Think $30 oil is bad? Get ready for $20 now that Iran has officially re-entered the market

Saturday the 16th of January was officially D-Day for the collapsing oil markets as it is now the time for Iran to enter in with its sanction held supplies, and prepared coming production.  And if the world economy thought Friday’s $29 oil was bad for markets, just wait for what the introduction of Iranian supplies does for these markets going forward.

For nearly a decade, economic sanctions against Iran had financially locked the OPEC nation in bondage, and required them to sell small amounts of oil through the ‘black market’ channels in Turkey we now know as the oil for gold scheme.  But since the U.S. decided to suddenly shift gears over the past few months in attempting to collapse Iran’s economy, the Islamic power has prepared for today with huge offerings of oil that are expected to create even greater chaos in an already saturated market.


On Saturday, Iran marked what President Hassan Rouhani called a “golden page” in the country’s history when the IAEA ruled that Tehran had stuck to its commitments under last year’s nuclear accord.

With sanctions lifted, Iran will now have access to some $100 billion in frozen funds and will be able to increase its oil revenue exponentially even as prices remain suppressed.

It’s easy to see why the Saudis and other Gulf Sunni monarchies are nervous. Iran plans to immediately boost output by 500,000 b/d with an additional 500,000 b/d coming online by year end. “The oil ministry, by ordering companies to boost production and oil terminals to be ready, kicked off today the plan to increase Iran’s crude exports by 500,000 barrels,” the official Islamic Republic News Agency reported on Sunday, citing Amir Hossein Zamaninia, deputy oil minister for commerce and international affairs.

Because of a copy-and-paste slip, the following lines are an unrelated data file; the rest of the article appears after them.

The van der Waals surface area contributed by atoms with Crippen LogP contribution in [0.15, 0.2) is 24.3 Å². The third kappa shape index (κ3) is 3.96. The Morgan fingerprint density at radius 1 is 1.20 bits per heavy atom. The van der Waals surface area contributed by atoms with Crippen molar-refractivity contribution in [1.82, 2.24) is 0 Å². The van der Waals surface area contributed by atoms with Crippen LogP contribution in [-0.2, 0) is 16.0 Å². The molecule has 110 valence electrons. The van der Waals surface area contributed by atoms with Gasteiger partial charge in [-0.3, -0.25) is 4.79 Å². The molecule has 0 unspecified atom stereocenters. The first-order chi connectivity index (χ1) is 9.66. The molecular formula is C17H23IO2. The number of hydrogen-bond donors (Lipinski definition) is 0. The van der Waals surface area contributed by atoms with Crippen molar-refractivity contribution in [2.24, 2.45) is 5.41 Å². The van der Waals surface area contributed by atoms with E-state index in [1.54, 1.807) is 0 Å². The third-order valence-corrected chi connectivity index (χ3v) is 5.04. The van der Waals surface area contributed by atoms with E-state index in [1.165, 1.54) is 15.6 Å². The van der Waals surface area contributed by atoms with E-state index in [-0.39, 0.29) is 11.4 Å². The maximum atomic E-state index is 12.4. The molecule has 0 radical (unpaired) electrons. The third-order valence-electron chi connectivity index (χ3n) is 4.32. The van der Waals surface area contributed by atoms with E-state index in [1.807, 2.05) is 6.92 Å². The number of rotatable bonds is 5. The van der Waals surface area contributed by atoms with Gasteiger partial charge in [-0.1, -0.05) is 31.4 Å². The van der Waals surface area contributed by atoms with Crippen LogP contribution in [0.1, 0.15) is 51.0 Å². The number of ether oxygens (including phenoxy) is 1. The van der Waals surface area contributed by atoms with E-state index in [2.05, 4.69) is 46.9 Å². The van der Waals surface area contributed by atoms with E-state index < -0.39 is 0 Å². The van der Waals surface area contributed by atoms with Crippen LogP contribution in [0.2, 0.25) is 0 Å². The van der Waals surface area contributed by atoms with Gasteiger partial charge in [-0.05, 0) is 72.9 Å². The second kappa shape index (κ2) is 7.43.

Iran could haul in more than five times as much cash from oil sales by year-end as the lifting of economic sanctions frees the OPEC member to boost crude exports and attract foreign investment needed to rebuild its energy industry,” Bloomberg reports, adding that “the lifting of sanctions means Iran can immediately boost oil revenue to about $2.35 billion a month, based on the country’s estimated current output of 2.7 million barrels a day and oil at $29 a barrel.” - Zerohedge

Led by incredible deflation, lower oil prices, and collapsing currencies, the global economy is now back well into recession, with only governments and central banks hanging on to the delusion that everything is ok.  In fact, during President Obama’s State of the Union speech on Tuesday, he used that very word (delusional) to label anyone who goes against the oligarchy line that the economy is doing well.

One of the main reasons the U.S. decided to remove economic sanctions against Iran is because of a combination of the rising influence in the region by Russia, and the decline in relations between Washington and the House of Saud.  But in the end the false hopes of a new partnership with Iran will not come to pass, as the Islamic state has a long memory when it comes to reliance on the U.S., and has already made strong headway into forging multiple energy and military agreements with both Russia and China.

Kenneth Schortgen Jr is a writer for,, and To the Death Media, and hosts the popular web blog, The Daily Economist. Ken can also be heard Wednesday afternoons giving an weekly economic report on the Angel Clark radio show.

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